Every month or two, my ex-roommate Richard and I will spend an evening hanging out. It usually goes like this: a dinner much too high in calories and fat, then a mainstream type movie, then back to my place to make fun of Saturday Night Live or play a computer game like You Don’t Know Jack. Pretty routine. This last time, though, was a bit different.
First of all, I found out at dinner that he did indeed audition for Jeopardy, as he said he would. But he didn’t pass the test! I couldn’t believe it–you’d have to know Rich to understand just how full of useless trivia he is. I also beat him at You Don’t Know Jack that night, winning two out of three games. The world is turned upside down! With the Jeopardy audition, you have to correctly answer 35 out of 50 questions you are asked. And they are fill-in-the-blank, not multiple choice. Rich said only 2 out of the 50 or so people who auditioned passed the test.
The coolest part of the night was the movie. Instead of a typical big-release picture, we decided to see an indy film, The Last Days of Disco . Currently in “limited release” in Southern California, Disco it is a Whit Stillman film and part of his trilogy of movies which include Metropolitan and Barcelona. When we got there, I was reading a blow-up of a Los Angeles Times review of the film posted outside the theatre and saw that a friend of mine was one of the stars of the film.
Matt Keesler, who plays a assistant District Attorney and major disco aficionado in the film, played the title role in The Interrogation of Nathan Hale at SCR a few years ago. He’s a cool guy, and I’m glad to see him doing so well. I enjoyed not only the film itself, but also seeing a sextet of “unknown” but highly talented actors for a change. A person can only stomach so many Harrison Ford, Tommy Lee Jones, Al Pacino, other other “A” cast movies before yearning for something truly different.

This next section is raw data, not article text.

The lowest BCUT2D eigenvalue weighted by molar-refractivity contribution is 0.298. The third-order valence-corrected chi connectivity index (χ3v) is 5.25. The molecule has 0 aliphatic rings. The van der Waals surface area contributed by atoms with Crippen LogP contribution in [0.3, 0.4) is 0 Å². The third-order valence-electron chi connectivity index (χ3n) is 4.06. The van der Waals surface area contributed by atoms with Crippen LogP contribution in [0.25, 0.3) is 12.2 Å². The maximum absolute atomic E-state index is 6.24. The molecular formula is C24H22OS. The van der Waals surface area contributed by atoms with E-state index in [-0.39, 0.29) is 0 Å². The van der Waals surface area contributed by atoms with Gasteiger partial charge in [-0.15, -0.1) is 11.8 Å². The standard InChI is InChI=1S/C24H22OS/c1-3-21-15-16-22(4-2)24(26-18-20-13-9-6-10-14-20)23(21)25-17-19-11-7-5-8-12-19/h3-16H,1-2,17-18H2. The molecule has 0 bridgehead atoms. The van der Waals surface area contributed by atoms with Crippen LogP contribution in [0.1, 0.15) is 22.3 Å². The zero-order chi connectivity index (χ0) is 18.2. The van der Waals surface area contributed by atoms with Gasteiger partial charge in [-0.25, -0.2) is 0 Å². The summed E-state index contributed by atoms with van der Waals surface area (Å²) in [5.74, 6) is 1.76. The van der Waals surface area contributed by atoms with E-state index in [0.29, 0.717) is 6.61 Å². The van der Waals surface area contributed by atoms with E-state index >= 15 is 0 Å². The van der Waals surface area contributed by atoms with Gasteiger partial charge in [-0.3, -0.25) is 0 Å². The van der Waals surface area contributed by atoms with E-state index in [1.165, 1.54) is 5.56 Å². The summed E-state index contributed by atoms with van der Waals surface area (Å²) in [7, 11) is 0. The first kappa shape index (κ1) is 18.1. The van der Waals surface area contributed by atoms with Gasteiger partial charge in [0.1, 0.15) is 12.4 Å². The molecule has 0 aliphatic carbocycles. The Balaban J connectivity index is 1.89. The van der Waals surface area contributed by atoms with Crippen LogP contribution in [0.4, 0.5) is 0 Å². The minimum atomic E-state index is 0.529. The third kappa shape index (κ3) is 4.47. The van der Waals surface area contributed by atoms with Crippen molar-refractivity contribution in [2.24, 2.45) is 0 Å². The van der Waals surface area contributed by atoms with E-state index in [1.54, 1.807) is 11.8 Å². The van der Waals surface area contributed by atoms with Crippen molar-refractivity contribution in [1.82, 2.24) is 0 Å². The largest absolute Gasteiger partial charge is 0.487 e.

Today was the first reading of Hollow Lands. With intermission it came to about three hours. The director, David Chambers, had us break the script down into individual stapled scenes because the script was so unwieldy in size. I thought the reading went well, but I felt sorry for a few of the actors that had little to do in the show. It must have been hard to sit up there onstage and wait for three hours, especially after four hours of rehearsal this morning. What’s really weird is performing at 3 p.m. on a Friday. The next reading is at 10 a.m. on a Sunday. That’s even stranger. Theatre isn’t supposed to take place in the morning. It’s not natural.